NASA's Curiosity Mars rover has captured a magnificent postcard from the Red Planet – a 360-degree panoramic view of features called 'Murray Buttes', combining more than 130 images taken on the fourth anniversary of probe's landing on the red planet.
The image was acquired by the Mast Camera (Mastcam) on as the rover neared on lower Mount Sharp on Mars, during the afternoon of the mission's 1,421st Martian day.
The visual drama of Murray Buttes along Curiosity's planned route up lower Mount Sharp was anticipated when the site was informally named nearly three years ago, NASA said.
A butte is an isolated hill with steep, often vertical sides and a small, relatively flat top. Mesa is an elevated area that has a top that is wider than its height, while a butte has a top that is narrower than its height.
The buttes and mesas of Murray Buttes are capped by material that is relatively resistant to erosion, just as is the case with many similarly shaped buttes and mesas on Earth.
This helps preserve these monumental remnants of a layer that formerly more fully covered the underlying layer that the rover is now driving on.
In the image a dark, flat-topped mesa is seen towards the left, which is about 90 meters from the rover's position. It stands about about 15 meters high.
A horizontal ledge near the top of the mesa is about 60 metres across. An upper portion of Mount Sharp appears on the distant horizon to the left of this mesa in the image.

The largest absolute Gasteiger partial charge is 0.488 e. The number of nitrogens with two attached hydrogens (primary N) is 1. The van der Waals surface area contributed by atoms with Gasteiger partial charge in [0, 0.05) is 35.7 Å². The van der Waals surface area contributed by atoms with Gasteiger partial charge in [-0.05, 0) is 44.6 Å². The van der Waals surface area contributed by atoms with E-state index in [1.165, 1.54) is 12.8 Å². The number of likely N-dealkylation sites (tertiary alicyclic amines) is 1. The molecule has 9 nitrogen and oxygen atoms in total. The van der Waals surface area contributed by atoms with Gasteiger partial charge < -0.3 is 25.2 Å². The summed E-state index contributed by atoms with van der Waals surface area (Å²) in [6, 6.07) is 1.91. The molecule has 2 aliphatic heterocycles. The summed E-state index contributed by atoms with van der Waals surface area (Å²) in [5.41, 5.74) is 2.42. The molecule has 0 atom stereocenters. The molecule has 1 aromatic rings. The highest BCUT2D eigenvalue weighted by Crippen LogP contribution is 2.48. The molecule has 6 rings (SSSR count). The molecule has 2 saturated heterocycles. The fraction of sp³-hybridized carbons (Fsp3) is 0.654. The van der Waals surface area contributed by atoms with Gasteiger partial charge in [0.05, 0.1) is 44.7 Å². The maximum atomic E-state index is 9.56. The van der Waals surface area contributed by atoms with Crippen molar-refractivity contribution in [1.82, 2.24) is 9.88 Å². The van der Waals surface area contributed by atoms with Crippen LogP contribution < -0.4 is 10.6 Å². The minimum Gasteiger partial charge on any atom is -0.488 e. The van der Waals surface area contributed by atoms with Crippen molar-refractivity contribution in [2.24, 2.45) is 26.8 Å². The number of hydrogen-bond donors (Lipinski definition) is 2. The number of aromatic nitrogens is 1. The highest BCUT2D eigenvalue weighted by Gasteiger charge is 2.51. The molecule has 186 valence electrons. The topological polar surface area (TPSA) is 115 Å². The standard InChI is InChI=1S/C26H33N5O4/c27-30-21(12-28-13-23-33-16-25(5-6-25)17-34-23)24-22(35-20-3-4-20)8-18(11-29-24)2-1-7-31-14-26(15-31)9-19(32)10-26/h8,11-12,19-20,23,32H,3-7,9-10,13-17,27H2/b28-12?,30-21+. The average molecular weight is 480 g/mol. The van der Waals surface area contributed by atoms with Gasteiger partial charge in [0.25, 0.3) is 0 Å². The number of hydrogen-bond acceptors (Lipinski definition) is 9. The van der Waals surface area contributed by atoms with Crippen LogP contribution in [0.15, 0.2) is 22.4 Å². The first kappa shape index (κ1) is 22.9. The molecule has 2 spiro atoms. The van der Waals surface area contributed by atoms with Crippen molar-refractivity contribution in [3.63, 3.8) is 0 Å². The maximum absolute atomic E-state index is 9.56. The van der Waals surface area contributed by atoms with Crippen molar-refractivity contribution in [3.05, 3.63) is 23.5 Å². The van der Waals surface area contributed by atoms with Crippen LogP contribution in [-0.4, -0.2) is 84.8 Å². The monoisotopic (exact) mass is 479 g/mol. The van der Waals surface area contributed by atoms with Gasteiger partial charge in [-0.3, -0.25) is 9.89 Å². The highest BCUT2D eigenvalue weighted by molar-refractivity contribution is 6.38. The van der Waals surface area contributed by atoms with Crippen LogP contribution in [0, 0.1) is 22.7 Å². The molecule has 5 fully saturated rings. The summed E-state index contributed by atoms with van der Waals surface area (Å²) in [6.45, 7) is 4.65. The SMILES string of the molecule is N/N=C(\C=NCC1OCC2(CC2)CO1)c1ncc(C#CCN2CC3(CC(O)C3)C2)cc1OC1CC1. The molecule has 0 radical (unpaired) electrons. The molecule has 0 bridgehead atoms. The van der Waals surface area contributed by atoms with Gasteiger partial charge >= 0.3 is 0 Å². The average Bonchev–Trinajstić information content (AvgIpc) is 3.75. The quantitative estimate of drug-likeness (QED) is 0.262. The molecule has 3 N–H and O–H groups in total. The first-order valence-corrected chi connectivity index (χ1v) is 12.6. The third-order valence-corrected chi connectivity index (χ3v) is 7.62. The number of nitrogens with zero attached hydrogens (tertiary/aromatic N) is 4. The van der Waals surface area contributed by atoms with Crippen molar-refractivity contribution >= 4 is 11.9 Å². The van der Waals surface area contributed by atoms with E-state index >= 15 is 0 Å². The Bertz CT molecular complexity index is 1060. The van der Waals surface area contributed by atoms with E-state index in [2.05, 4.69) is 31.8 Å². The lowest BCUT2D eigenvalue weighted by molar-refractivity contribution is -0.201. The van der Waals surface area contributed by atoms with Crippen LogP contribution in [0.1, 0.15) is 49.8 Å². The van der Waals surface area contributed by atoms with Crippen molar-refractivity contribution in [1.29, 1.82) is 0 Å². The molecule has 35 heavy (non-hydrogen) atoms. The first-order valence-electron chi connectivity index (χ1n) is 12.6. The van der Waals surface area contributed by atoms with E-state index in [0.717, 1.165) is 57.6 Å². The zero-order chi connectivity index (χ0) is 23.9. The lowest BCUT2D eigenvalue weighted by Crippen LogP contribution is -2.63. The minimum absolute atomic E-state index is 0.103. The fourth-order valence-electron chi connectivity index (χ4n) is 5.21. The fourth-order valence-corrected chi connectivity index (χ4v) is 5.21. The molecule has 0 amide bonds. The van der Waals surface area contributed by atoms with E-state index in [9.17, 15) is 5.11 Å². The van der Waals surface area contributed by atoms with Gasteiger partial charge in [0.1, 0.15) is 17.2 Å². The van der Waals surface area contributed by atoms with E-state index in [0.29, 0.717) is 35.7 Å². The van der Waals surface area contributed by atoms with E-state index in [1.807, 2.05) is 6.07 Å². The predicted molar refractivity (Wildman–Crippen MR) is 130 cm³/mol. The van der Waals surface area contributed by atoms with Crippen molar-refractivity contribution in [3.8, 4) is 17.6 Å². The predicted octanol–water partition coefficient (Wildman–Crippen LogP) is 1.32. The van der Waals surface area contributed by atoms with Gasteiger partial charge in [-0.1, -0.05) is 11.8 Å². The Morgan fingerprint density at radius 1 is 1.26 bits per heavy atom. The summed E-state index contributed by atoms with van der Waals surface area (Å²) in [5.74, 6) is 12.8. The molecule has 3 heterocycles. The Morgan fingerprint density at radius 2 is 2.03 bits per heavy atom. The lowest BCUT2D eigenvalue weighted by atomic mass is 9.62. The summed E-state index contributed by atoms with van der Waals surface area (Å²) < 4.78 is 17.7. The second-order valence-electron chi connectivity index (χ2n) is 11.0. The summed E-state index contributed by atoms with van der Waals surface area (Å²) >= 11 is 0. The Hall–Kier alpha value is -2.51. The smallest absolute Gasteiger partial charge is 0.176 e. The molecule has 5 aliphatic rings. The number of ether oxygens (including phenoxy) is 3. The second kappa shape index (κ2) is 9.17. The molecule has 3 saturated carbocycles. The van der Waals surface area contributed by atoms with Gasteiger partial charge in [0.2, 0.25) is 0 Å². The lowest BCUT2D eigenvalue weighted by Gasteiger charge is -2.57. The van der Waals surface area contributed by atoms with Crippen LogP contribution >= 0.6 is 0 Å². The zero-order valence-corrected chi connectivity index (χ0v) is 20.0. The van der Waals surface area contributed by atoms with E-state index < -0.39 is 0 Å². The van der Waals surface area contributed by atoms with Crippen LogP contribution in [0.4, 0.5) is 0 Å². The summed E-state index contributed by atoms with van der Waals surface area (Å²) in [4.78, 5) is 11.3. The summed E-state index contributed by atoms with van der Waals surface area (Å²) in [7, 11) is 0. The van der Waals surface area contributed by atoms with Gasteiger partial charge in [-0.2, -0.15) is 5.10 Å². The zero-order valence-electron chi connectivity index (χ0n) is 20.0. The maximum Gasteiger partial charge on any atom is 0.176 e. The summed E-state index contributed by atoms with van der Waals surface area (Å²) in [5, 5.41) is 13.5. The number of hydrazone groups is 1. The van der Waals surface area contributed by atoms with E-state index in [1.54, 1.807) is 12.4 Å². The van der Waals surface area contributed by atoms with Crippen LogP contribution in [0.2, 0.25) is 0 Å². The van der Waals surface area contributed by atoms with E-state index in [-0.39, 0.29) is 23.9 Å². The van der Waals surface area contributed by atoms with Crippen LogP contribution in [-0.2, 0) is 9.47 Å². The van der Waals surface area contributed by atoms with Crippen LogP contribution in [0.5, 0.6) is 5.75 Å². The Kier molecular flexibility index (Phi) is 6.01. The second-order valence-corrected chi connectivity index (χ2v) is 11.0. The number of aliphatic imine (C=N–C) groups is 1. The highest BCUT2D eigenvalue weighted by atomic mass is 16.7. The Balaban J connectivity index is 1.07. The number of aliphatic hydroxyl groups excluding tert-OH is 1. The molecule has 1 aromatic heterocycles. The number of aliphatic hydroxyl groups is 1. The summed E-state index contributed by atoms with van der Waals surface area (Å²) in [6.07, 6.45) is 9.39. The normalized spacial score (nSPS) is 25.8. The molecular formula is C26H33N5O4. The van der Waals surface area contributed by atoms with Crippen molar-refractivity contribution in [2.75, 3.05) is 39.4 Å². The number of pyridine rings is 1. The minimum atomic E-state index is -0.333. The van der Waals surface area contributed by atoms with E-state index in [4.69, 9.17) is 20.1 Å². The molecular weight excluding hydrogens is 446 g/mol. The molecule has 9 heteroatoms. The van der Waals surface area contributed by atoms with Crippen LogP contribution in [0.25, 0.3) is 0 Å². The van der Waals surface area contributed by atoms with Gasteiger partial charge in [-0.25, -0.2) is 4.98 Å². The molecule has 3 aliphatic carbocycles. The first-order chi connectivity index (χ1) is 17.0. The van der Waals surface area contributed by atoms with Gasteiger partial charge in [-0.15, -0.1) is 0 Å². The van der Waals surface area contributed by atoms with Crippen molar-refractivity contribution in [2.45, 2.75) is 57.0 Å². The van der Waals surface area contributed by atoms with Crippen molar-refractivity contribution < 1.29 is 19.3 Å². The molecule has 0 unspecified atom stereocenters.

The relatively flat foreground is part of a geological layer called the Murray formation, which formed from lakebed mud deposits.
The buttes and mesas rising above this surface are eroded remnants of ancient sandstone that originated when winds deposited sand after lower Mount Sharp had formed.
Curiosity closely examined that layer - known as the Stimson formation - during the first half of 2016 while crossing a feature called "Naukluft Plateau" between two exposures of the Murray formation.
The scene is presented with a colour adjustment that approximates white balancing, to resemble how the rocks and sand would appear under daytime lighting conditions on Earth.
Early in its mission on Mars, Curiosity accomplished its main goal when it found and examined an ancient habitable environment.
In an extended mission, the rover is examining successively younger layers as it climbs the lower part of Mount Sharp.
A key goal is to learn how freshwater lake conditions, which would have been favourable for microbes billions of years ago if Mars has ever had life, evolved into harsher, arid conditions much less suited to supporting life. The mission is also monitoring the modern environment of Mars.
With PTI Inputs